I spent more on clothes last summer than I did on two months’ rent in New York City.
Needless to say, this didn’t go down very well with my parents, who were already convinced that I don’t understand the value of money. My accounting of the summer’s expenses — documented beautifully in an Excel spreadsheet, no less — was met with a lot of yelling, crying and wringing of hands (and necks). My parents asked me to reconsider whether the financial services industry was really an appropriate career path for someone who couldn’t stick within a budget. I replied that there is a big difference between knowing how the stock market works and knowing how to turn down a Diane von Furstenberg dress.
Given that I’m about to graduate and return to New York City in less than four months, it’s no surprise that my parents are very, very concerned about my imminent future. My angsty mother sends helpful, upbeat e-mail messages to remind me daily that the stratospheric cost of living in New York City is going to sap my i-banker salary dry. My Republican father tells me next year’s income taxes will make me wish that I had never voted for Obama. My sister yells at me to get my spending under control “because there’s, like, a recession going on.” The only person who doesn’t seem to care about my financial future is my brother, who’s pursuing a career as a freelance comic book writer (and has his own financial issues to worry about).
My father also has taken to keeping a running list of things he will no longer be paying for after I graduate: my dry cleaning, my cell phone bill, my contact lenses, my Economist subscription, my late-night Durfee’s runs and so on. This is a fun game for him; less so for me. He’s also started making cruel jokes, such as suggesting that I spend the next two years living at home with the family, or worse, in Brooklyn.
My parents claim that they love me, that they’re doing it to scare me into understanding that “in the real world things cost money, and you have to learn to save and spend accordingly.” But there’s so much I don’t understand: How much do utilities cost? What tax forms will I have to fill out? Is it bad to spend $3,000 a month on a two-bedroom in Greenwich Village if it comes with a breakfast bar and exposed brick walls? Why is “budget” such a funny word anyway?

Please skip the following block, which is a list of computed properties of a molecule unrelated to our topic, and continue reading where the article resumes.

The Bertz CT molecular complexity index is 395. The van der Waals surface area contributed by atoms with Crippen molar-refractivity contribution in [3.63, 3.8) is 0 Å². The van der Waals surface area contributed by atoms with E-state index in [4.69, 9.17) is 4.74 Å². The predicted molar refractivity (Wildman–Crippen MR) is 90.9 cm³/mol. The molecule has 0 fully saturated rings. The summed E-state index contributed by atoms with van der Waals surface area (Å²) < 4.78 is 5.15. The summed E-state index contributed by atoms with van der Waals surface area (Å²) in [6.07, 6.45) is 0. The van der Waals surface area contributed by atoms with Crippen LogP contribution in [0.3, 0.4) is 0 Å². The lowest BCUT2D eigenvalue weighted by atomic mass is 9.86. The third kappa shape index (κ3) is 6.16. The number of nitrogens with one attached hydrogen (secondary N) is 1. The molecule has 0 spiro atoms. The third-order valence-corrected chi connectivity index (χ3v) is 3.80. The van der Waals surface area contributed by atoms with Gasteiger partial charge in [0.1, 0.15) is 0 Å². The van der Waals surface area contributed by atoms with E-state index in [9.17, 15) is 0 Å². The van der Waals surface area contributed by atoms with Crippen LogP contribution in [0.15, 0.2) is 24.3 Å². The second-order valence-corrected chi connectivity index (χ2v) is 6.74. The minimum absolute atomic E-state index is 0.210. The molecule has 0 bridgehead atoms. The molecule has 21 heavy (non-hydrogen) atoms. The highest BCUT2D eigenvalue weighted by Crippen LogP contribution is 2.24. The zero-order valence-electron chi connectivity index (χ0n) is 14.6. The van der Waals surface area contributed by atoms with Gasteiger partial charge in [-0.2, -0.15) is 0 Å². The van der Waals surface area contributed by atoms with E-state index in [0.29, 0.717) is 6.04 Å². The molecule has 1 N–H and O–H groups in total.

The appalling truth is that I’m about as clueless as every other second-semester senior when it comes to this stuff. One of my friends asked me yesterday whether “you’re actually supposed to keep receipts,” as he put it. Another forgot the PIN to his debit card and had to skip class to go to the bank and get it changed. Yet another confessed to not understanding how a credit card works. I can name half a dozen Yalies who have confided to me in hushed tones that they’ve never actually balanced a checkbook (and another who was surprised to learn that checkbooks actually cost money).
Fortunately, there is a solution to this endemic financial ineptitude — “Life After Yale,” a survival guide put together by the folks at Undergraduate Career Services with input from recent Yale alumni (the 2008 edition is available online). It might not have all the answers, but it does provide some useful rules of thumb. For instance, if you work from an annual salary of $40,000 you should expect to lose about 23 percent of it in taxes. Rent should cost between a quarter and a third of your monthly salary. Groceries should cost about $150 per person per month, and so on.
It’s apparently important to save money, too. If your company gives you the option of contributing a percentage of your salary to a 401(k) plan, contribute the maximum amount. You should also save your signing bonus and your annual bonus, if you’re fortunate enough to earn one. “Reinvesting” your bonus in companies like American Airlines and Marriott International does not count, even if you do own stock (trust me, I looked into it for spring break).
In short, the “Life” guide is a veritable treasure trove of financial wisdom in pdf form. Find it. Save it. Memorize it. Yale may have milked us for every tuition dollar we had over the past eight semesters, but it’s good to know that $160,000 later they really do have our financial interests at heart. The “Life” guide even includes professional fashion advice and fun little recipes for those of us who are not just helpless at finance, but helpless at life. And just for the record, I may not know how to budget, but I can rock business formal attire and make a mean penne alla vodka — and you can’t do that in Excel.
Kate Aitken is a senior in Silliman College and a former Arts & Living editor for the News.